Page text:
Science You Can Use: Could breastfeeding halt the “Allergic March” from eczema to asthma?

My daughter had eczema for much of her first year.  Her face and other areas looked red and angry, and I knew that she was uncomfortable.

At around 15 months (I regret that we didn’t do it sooner) we had her tested for allergies, and she tested positive for allergies to a number of foods and trees.  (Eggs was one of them, and of course we learned this right after getting our own backyard chickens!)

Our allergist told us that in the long term we should be on the lookout for other problems, such as rhinitis and asthma.

Though he didn’t call it by this name, what the allergist was referring to was the “Allergic March” (sometimes called the “Atopic March”): a progression from one type of allergic disease to another, starting in early childhood.  A common pattern is eczema-rhinitis-asthma.

That’s why a new study from New Zealand caught my eye.  It was a large study of 1105 infants enrolled in a prospective birth cohort. The authors found:

After adjustment for confounders, each month of exclusive breastfeeding was associated with significant reductions in current asthma from 2 to 6 years of age. The largest effect was seen in children with atopy, in whom exclusive breastfeeding for at least 3 months reduced current asthma at ages 4, 5, and 6 years by 62%, 55%, and 59%, respectively.  [emphasis mine]

This makes me wonder if breastfeeding can halt the Allergic March in some way.

The effect of breastfeeding on risk of eczema and asthma has been well studied.  According to the Surgeon General, whose Call to Action to Support Breastfeeding included data from the 2007 Agency for Health Care Research and Quality meta-analysis (the biggest and most thorough analysis conducted to date), not breastfeeding results in the following increased risk:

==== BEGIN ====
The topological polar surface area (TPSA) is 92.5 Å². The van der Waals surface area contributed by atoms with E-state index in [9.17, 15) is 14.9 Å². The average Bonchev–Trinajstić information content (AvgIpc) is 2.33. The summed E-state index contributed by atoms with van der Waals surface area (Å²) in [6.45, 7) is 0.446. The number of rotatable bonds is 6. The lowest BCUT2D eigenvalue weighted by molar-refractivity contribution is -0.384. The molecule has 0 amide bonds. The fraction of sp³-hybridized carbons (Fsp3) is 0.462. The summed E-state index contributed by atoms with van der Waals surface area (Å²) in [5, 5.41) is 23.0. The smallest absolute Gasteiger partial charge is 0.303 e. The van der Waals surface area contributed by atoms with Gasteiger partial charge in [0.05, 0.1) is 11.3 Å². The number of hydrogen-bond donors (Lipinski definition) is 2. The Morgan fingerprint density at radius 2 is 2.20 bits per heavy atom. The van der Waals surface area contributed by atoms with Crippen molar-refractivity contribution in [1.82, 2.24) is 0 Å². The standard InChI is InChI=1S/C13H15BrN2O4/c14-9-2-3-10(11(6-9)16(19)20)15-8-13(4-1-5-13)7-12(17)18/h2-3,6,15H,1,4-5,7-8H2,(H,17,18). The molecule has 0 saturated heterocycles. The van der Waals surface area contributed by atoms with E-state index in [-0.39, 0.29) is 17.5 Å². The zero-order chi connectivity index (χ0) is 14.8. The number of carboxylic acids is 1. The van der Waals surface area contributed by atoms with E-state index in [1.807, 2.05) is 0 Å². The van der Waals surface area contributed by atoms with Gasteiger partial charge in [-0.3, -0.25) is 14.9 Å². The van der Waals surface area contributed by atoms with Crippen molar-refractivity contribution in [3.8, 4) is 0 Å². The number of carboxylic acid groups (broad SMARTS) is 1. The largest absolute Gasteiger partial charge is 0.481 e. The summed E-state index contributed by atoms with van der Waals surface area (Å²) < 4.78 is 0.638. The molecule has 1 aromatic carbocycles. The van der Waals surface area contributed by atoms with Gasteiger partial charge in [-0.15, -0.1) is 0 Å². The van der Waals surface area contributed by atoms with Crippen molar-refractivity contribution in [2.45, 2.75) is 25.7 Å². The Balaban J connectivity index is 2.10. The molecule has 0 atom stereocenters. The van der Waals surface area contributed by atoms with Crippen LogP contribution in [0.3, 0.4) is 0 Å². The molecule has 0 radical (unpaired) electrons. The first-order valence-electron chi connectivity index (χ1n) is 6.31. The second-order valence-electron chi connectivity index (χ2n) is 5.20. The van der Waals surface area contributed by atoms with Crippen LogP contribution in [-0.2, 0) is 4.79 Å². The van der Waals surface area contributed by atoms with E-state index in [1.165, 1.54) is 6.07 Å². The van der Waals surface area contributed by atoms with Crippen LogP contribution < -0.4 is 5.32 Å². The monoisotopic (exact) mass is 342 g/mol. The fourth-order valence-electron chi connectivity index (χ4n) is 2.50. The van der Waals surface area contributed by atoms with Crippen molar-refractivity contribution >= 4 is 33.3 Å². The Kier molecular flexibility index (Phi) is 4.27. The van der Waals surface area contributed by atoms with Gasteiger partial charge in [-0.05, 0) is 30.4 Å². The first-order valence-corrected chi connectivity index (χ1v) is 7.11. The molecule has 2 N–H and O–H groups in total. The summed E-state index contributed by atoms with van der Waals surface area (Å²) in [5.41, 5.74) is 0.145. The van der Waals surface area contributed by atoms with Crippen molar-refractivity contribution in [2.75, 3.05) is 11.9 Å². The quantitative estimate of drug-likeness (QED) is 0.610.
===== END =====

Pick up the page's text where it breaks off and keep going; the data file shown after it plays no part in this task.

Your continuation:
• Eczema:  47%
  • Asthma, with no family history:  35%
  • Asthma, with family history:  67%

But this study is the first I’ve seen which suggests that breastfeeding might play a role in reducing the risk of children who have already started down the allergic path.

So, while it wouldn’t surprise me if my daughter gets caught up in the Allergic March, I’m glad that I did one thing which may lessen her risk.

Do your children have eczema, asthma, or rhinitis?  Do you think that breastfeeding can affect the Allergic March?


2 thoughts on “Science You Can Use: Could breastfeeding halt the “Allergic March” from eczema to asthma?

  1. My son nursed for 22 months, and while he has never had eczema, he has been diagnosed with asthma. But then, there is a family history – my brother has asthma, and my ex (my son’s father) had childhood asthma. So I shudder to think what it could’ve been like had my son been formula-fed, considering the risk factors….


  2. Another way to halt the transition from excema…don’t use steroidal creams to treat the excema as they surpress the detoxification action of the excema and lead to deeper issues, usually asthma and chronic bronchitis (its. Right on the package insterts stating that topical steroidal creams CAUSE asthma).
    And if you want a better chance at not facing excema at all, don’t vaccinate, as that is the number one cause.


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